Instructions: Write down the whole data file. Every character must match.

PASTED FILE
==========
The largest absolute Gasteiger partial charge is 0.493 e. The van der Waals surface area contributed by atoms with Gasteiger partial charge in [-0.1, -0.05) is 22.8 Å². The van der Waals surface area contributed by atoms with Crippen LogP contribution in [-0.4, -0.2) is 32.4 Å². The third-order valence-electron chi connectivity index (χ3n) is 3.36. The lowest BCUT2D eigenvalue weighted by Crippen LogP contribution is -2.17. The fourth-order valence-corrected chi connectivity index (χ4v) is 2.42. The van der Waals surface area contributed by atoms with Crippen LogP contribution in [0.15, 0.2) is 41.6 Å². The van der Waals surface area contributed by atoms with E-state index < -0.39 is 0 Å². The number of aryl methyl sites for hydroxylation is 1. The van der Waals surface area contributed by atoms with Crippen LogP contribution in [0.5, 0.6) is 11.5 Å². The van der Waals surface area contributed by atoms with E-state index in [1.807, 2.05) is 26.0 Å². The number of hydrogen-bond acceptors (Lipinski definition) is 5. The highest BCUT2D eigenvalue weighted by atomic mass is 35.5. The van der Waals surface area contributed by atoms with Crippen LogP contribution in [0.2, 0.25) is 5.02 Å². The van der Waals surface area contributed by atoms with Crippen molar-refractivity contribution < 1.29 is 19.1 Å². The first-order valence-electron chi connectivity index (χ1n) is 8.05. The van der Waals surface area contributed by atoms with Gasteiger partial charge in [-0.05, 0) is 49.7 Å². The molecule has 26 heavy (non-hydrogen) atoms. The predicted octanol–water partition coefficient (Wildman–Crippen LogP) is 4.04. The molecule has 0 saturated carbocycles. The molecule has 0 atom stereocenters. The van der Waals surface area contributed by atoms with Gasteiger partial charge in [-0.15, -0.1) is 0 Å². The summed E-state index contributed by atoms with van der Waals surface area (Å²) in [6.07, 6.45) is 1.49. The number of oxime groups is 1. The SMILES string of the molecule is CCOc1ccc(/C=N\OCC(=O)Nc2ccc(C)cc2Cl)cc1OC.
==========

The largest absolute Gasteiger partial charge is 0.493 e. The van der Waals surface area contributed by atoms with Gasteiger partial charge in [-0.1, -0.05) is 22.8 Å². The van der Waals surface area contributed by atoms with Crippen LogP contribution in [-0.4, -0.2) is 32.4 Å². The third-order valence-electron chi connectivity index (χ3n) is 3.36. The lowest BCUT2D eigenvalue weighted by Crippen LogP contribution is -2.17. The fourth-order valence-corrected chi connectivity index (χ4v) is 2.42. The van der Waals surface area contributed by atoms with Crippen LogP contribution in [0.15, 0.2) is 41.6 Å². The van der Waals surface area contributed by atoms with E-state index < -0.39 is 0 Å². The number of aryl methyl sites for hydroxylation is 1. The van der Waals surface area contributed by atoms with Crippen LogP contribution in [0.5, 0.6) is 11.5 Å². The van der Waals surface area contributed by atoms with E-state index in [1.807, 2.05) is 26.0 Å². The number of hydrogen-bond acceptors (Lipinski definition) is 5. The highest BCUT2D eigenvalue weighted by atomic mass is 35.5. The van der Waals surface area contributed by atoms with Crippen LogP contribution in [0.2, 0.25) is 5.02 Å². The van der Waals surface area contributed by atoms with Crippen molar-refractivity contribution < 1.29 is 19.1 Å². The first-order valence-electron chi connectivity index (χ1n) is 8.05. The van der Waals surface area contributed by atoms with Gasteiger partial charge in [-0.05, 0) is 49.7 Å². The molecule has 26 heavy (non-hydrogen) atoms. The predicted octanol–water partition coefficient (Wildman–Crippen LogP) is 4.04. The molecule has 0 saturated carbocycles. The molecule has 0 atom stereocenters. The van der Waals surface area contributed by atoms with Gasteiger partial charge in [-0.15, -0.1) is 0 Å². The summed E-state index contributed by atoms with van der Waals surface area (Å²) in [6.07, 6.45) is 1.49. The number of oxime groups is 1. The SMILES string of the molecule is CCOc1ccc(/C=N\OCC(=O)Nc2ccc(C)cc2Cl)cc1OC.